It has been suggested that oxidative stress and/or mercury compounds play an important role in the pathophysiology of autism. This study compared for the first time the cerebellar levels of the oxidative stress marker 3-nitrotyrosine (3-NT), mercury (Hg) and the antioxidant selenium (Se) levels between control and autistic subjects. Tissue homogenates were prepared in the presence of protease inhibitors from the frozen cerebellar tissue of control (n=10; mean age, 15.5 years; mean PMI, 15.5 hours) and autistic (n=9; mean age 12.1 years; mean PMI, 19.3 hours) subjects. The concentration of cerebellar 3-NT, determined by ELISA, in controls ranged from 13.69 to 49.04 pmol g-1 of tissue; the concentration of 3-NT in autistic cases ranged from 3.91 to 333.03 pmol g-1 of tissue. Mean cerebellar 3-NT was elevated in autism by 68.9% and the increase was statistically significant (p=0.045). Cerebellar Hg, measured by atomic absorption spectrometry ranged from 0.9 to 35 pmol g-1 tissue in controls (n=10) and from 3.2 to 80.7 pmol g-1 tissue in autistic cases (n=9); the 68.2% increase in cerebellar Hg was not statistically significant. However, there was a positive correlation between cerebellar 3-NT and Hg levels (r=0.7961, p=0.0001). A small decrease in cerebellar Se levels in autism, measured by atomic absorption spectroscopy, was not statistically significant but was accompanied by a 42.9% reduction in the molar ratio of Se to Hg in the autistic cerebellum. While preliminary, the results of the present study add elevated oxidative stress markers in brain to the growing body of data reflecting greater oxidative stress in autism.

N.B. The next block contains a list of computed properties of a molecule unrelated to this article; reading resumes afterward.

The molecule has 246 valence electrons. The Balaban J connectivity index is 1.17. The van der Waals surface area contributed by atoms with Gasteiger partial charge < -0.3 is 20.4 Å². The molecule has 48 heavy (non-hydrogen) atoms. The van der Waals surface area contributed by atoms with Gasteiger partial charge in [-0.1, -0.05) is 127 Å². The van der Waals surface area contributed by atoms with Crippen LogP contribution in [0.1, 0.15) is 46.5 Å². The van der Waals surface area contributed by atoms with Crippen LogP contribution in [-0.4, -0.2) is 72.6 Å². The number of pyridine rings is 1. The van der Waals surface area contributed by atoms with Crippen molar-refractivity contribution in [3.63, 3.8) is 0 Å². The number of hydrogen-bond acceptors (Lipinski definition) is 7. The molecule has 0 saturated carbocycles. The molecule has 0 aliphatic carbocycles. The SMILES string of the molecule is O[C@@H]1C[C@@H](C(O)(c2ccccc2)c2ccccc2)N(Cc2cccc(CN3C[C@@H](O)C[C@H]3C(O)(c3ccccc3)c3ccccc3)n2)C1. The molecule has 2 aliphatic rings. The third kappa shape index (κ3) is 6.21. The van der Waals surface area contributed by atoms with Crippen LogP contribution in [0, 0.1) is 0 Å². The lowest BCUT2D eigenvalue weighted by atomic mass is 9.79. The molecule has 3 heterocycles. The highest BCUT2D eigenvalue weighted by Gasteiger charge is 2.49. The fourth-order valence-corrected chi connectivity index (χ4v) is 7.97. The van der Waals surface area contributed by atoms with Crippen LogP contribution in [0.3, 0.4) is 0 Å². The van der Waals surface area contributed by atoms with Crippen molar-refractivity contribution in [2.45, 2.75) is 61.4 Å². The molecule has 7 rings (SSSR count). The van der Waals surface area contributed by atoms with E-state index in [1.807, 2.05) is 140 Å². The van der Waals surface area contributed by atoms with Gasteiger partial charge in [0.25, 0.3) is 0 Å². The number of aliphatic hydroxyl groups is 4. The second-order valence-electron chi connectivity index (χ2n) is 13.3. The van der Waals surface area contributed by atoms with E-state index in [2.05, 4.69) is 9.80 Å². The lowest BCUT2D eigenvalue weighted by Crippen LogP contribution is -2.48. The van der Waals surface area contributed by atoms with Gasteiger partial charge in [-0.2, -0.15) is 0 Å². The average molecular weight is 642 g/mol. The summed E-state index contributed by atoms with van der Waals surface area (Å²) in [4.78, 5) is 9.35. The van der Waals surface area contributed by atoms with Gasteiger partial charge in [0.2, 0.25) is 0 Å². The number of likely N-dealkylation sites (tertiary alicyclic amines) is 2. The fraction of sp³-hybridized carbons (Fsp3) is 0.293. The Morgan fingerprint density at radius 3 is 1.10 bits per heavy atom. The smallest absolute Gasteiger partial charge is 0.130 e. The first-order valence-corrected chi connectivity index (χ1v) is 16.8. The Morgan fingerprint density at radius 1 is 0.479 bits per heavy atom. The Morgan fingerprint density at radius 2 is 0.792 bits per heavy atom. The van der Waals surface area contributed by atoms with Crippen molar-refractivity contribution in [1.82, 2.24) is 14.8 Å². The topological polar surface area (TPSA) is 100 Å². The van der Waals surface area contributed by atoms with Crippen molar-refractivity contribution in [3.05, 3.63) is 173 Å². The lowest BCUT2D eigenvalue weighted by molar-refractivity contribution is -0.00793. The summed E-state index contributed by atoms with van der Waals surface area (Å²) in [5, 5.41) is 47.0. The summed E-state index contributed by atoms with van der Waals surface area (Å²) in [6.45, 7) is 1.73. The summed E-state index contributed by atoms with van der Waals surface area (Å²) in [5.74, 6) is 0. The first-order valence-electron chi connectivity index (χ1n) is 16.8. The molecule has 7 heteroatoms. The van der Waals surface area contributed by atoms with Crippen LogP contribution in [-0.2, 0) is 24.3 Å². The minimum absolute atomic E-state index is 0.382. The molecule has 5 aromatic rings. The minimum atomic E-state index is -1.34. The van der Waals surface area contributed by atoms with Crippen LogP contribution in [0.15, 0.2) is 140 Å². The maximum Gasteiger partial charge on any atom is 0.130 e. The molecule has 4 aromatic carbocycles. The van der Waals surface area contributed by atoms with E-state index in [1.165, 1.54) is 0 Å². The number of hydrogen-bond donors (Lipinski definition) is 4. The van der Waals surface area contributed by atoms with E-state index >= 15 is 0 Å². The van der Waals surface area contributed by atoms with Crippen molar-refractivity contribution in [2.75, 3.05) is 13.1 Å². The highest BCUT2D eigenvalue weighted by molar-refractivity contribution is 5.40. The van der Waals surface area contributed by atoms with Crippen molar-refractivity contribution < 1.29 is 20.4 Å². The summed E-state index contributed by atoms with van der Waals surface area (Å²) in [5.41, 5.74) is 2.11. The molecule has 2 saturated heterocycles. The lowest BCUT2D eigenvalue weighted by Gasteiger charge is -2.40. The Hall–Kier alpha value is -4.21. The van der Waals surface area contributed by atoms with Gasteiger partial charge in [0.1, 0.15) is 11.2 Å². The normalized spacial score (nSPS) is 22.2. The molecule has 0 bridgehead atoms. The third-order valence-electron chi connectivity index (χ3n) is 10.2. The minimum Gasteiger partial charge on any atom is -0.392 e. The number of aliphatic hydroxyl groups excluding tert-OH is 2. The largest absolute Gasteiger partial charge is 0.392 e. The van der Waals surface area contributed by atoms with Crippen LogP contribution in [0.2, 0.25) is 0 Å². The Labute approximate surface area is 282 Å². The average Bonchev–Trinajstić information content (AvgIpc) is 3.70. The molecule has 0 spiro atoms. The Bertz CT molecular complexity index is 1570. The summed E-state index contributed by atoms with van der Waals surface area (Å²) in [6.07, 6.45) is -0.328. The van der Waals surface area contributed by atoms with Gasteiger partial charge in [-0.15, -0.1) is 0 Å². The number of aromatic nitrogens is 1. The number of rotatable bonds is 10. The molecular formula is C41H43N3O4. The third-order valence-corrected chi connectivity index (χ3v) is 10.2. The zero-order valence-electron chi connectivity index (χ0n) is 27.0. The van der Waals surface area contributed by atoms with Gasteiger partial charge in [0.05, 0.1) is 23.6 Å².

Autism spectrum disorders are complex neuro-developmental disorders whose neurobiology is proposed to be associated with oxidative stress which is induced by reactive oxygen species. The process of oxidative stress can be a target for therapeutic interventions. In this study, we aimed to review the role of oxidative stress, plasma glutathione (GSH), and related factors as the potential sources of damage to the brain as well as the possible related factors which reduce the oxidative stress. Methylation capacity, sulfates level, and the total glutathione level are decreased in autism. On the other hand, both oxidized glutathione and the ratio of oxidized to reduced glutathione are increased in autism. In addition, the activity of glutathione peroxidase, superoxide dismutase, and catalase, as a part of the antioxidative stress system are decreased. The current literature suggests an imbalance of oxidative and anti-oxidative stress systems in autism. Glutathione is involved in neuro-protection against oxidative stress and neuro-inflammation in autism by improving the anti-oxidative stress system. Decreasing the oxidative stress might be a potential treatment for autism.